The number has become fraught with meaning. For many, it is a statistic against which to measure a people's grief, a nation's response, a government's objectives.
Yet we dishonour the memory of the victims, and fail those left behind, if we reduce their lives to a number, a mere variable in political calculations.
We must name them all, to remind ourselves of the personal price paid by so many that day, and in the days afterward.
For as many as grieved their loss collectively, so many grieved personally for the loved ones and friends taken from them.
Orasri Liangthanasarn was one of those taken.
She had been working for two months at the famous Windows on the World restaurant on the 107th floor of WTC 1 as a banquet coordinator.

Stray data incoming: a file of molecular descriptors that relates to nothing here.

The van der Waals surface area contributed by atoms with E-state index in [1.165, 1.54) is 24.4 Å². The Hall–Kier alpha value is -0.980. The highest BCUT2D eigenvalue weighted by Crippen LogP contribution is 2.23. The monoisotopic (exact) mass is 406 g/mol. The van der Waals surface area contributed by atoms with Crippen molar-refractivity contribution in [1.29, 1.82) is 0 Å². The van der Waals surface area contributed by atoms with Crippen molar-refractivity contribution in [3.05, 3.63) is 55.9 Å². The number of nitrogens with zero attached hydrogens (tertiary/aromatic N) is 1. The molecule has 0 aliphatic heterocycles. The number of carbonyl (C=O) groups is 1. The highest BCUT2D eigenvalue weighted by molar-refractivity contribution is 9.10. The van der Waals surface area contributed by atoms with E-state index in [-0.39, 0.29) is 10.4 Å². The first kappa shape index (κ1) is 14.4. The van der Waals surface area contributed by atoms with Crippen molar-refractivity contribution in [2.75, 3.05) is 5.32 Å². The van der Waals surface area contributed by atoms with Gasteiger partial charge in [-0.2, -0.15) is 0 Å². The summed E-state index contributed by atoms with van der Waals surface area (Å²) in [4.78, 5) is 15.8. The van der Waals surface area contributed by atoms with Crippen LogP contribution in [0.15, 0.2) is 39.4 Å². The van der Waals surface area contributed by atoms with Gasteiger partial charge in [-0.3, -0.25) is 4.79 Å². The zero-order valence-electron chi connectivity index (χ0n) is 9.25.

Orasri and her sister Passara had only been in America from Thailand for about three years; Orasri had just graduated from New York University's food and nutrition management master's program, and her sister was attending medical school.
Orasri was one of so many in New York who had come from overseas to achieve her part of the American dream.
We'll never know how much more of it she could have achieved.
For those who ask, "Why do we fight?", in her name, and the names of all those who perished that day, lies the answer.
Inspiration: Project 2,996